This year I got to pay it forward by praying for my daughter's well-being and long life. Of course, there was puran involved. Instead of making poli though, I prepared Kadabu - Indian style whole wheat empanadas stuffed with sweet Puran. Kadabu/Kadubu are better known in South India, although the preparation is different. While puran kadabu are made with wheat flour, other versions are either made with all purpose flour or rice flour, and the stuffing is often made of grated coconut instead of chana daal. Puran Kadabu are not very well known; for that matter my husband had never eaten them. But I am quite a fan. The good thing is you don't have to strain puran through food mill to make it smooth. In fact, coarse puran with a bite tastes really good in kadabu.
I saved the chana daal broth and some daal itself to make Katachi Amati which was served with rice, ghee, sweet lime pickle, and yogurt - yes, all home made! I can't even begin to tell you how happy I am to be making fresh yogurt at home every day since last week. Our nanny got us the starter and I couldn't have been more pleased with the results. Anyway, that may warrant its own post.
Puran Kadabu/Indian Sweet Split Chickpea-filled Empanada
1 Cup split chickpea/chana daal
3/4 Cup grated jaggery
1 Teaspoon cardamom powder
Couple of pinches salt
2 Cups whole wheat flour
1 Teaspoon oil
1/4 Teaspoon salt
Water as needed
Oil for frying
- Knead the dough by combining whole wheat flour, oil, salt, and enough water to form a stiff, firm dough. Cover and keep aside.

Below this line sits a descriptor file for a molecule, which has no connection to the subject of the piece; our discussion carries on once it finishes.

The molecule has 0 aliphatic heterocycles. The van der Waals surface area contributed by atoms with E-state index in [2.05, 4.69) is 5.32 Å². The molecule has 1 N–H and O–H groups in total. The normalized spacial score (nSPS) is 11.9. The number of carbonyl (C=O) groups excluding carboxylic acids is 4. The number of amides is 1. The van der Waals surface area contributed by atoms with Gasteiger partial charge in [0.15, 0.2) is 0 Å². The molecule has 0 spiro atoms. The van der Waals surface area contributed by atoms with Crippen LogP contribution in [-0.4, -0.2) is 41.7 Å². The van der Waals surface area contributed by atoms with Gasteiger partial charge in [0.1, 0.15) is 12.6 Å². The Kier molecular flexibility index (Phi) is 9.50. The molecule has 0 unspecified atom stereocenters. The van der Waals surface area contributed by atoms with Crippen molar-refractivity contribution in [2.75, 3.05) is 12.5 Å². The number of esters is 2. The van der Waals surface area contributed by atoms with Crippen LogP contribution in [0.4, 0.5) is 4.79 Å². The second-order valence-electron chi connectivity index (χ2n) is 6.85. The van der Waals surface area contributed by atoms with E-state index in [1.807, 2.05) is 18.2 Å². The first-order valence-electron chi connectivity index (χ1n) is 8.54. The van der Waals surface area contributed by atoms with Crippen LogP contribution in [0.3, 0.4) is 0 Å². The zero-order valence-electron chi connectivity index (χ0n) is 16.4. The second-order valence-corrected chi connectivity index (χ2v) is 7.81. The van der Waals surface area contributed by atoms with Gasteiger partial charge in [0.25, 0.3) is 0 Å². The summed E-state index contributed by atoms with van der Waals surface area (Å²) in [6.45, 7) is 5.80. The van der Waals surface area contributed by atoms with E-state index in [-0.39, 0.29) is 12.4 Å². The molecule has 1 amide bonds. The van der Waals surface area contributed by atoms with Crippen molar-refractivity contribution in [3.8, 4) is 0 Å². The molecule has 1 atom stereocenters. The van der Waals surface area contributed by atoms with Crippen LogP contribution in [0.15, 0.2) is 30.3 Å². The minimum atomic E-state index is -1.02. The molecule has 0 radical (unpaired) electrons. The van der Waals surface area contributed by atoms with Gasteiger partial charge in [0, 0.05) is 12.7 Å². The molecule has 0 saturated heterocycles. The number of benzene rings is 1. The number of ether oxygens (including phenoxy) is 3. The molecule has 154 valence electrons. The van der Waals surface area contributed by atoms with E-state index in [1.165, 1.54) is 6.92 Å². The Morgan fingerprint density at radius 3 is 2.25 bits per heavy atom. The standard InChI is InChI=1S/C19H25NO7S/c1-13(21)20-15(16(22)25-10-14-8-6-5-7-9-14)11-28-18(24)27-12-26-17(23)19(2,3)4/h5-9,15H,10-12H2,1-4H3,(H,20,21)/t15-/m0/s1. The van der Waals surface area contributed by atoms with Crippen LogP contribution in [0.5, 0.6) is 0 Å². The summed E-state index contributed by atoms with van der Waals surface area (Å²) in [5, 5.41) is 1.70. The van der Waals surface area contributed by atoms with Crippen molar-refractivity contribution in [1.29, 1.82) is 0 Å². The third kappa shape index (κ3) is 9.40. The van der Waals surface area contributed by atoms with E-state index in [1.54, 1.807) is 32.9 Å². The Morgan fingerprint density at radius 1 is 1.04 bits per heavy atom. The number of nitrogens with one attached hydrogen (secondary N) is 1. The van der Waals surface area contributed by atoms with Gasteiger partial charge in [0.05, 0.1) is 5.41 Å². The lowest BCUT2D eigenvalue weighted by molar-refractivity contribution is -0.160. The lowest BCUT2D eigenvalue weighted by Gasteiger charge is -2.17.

- One the side, pressure cook chana daal until cooked well (4-5 whistles).
- Once the daal is cooked, remove excess water (you can save the broth to make katachi amati). Add jaggery to the daal and start cooking until most of the water evaporates, and the mixture stops sticking to the pot. Add salt and cardamom powder and mix well. Puran or the stuffing is done.
- Make large marble sized dough ball and roll it out thinly just like you would a puri.
- Take a decent amount of puran, approximately a golf ball size, so that you have a handsomely stuffed kadabu. Place it one one side of the round puri and press to form a half moon.
- Fold the other side of puri over and press two sides gently to seal. Make sure the kadabu is sealed properly otherwise frying oil will get inside and burn puran.
- To make the kadabu look pretty, gently press the tip of a fork into the sealed edges, and cut any uneven ends with a knife. Alternatively, you can use a Karanji Cutter if you have one.
- Fry on medium heat until golden brown. Kadabu will puff up when fried. It will soften once cooled.